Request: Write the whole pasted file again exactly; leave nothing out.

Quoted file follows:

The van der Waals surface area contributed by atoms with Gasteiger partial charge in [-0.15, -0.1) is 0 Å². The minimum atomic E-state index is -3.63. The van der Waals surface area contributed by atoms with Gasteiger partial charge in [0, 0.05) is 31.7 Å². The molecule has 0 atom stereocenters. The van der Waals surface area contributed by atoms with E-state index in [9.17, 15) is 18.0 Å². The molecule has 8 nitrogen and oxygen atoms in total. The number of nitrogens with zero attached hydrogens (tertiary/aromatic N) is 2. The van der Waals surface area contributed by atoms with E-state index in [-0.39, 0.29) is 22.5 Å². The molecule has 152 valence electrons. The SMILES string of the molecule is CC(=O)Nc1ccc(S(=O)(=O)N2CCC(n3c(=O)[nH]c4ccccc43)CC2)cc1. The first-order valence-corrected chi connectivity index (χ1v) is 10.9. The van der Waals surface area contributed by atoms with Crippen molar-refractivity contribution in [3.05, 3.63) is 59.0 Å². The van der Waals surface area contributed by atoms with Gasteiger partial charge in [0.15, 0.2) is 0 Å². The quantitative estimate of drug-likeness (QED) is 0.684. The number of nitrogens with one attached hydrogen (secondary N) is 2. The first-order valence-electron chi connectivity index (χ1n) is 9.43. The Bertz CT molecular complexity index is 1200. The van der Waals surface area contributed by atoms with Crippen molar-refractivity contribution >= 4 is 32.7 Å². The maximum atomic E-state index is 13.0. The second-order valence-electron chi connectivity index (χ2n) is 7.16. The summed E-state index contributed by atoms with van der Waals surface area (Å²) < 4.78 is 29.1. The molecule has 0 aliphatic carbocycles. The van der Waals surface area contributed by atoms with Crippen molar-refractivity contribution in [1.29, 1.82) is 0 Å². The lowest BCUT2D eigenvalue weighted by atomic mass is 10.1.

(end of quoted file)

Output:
The van der Waals surface area contributed by atoms with Gasteiger partial charge in [-0.15, -0.1) is 0 Å². The minimum atomic E-state index is -3.63. The van der Waals surface area contributed by atoms with Gasteiger partial charge in [0, 0.05) is 31.7 Å². The molecule has 0 atom stereocenters. The van der Waals surface area contributed by atoms with E-state index in [9.17, 15) is 18.0 Å². The molecule has 8 nitrogen and oxygen atoms in total. The number of nitrogens with zero attached hydrogens (tertiary/aromatic N) is 2. The van der Waals surface area contributed by atoms with E-state index in [-0.39, 0.29) is 22.5 Å². The molecule has 152 valence electrons. The SMILES string of the molecule is CC(=O)Nc1ccc(S(=O)(=O)N2CCC(n3c(=O)[nH]c4ccccc43)CC2)cc1. The first-order valence-corrected chi connectivity index (χ1v) is 10.9. The van der Waals surface area contributed by atoms with Crippen molar-refractivity contribution in [3.05, 3.63) is 59.0 Å². The van der Waals surface area contributed by atoms with Gasteiger partial charge in [0.15, 0.2) is 0 Å². The quantitative estimate of drug-likeness (QED) is 0.684. The number of nitrogens with one attached hydrogen (secondary N) is 2. The first-order valence-electron chi connectivity index (χ1n) is 9.43. The Bertz CT molecular complexity index is 1200. The van der Waals surface area contributed by atoms with Crippen molar-refractivity contribution >= 4 is 32.7 Å². The maximum atomic E-state index is 13.0. The second-order valence-electron chi connectivity index (χ2n) is 7.16. The summed E-state index contributed by atoms with van der Waals surface area (Å²) < 4.78 is 29.1. The molecule has 0 aliphatic carbocycles. The van der Waals surface area contributed by atoms with Crippen molar-refractivity contribution in [1.29, 1.82) is 0 Å². The lowest BCUT2D eigenvalue weighted by atomic mass is 10.1.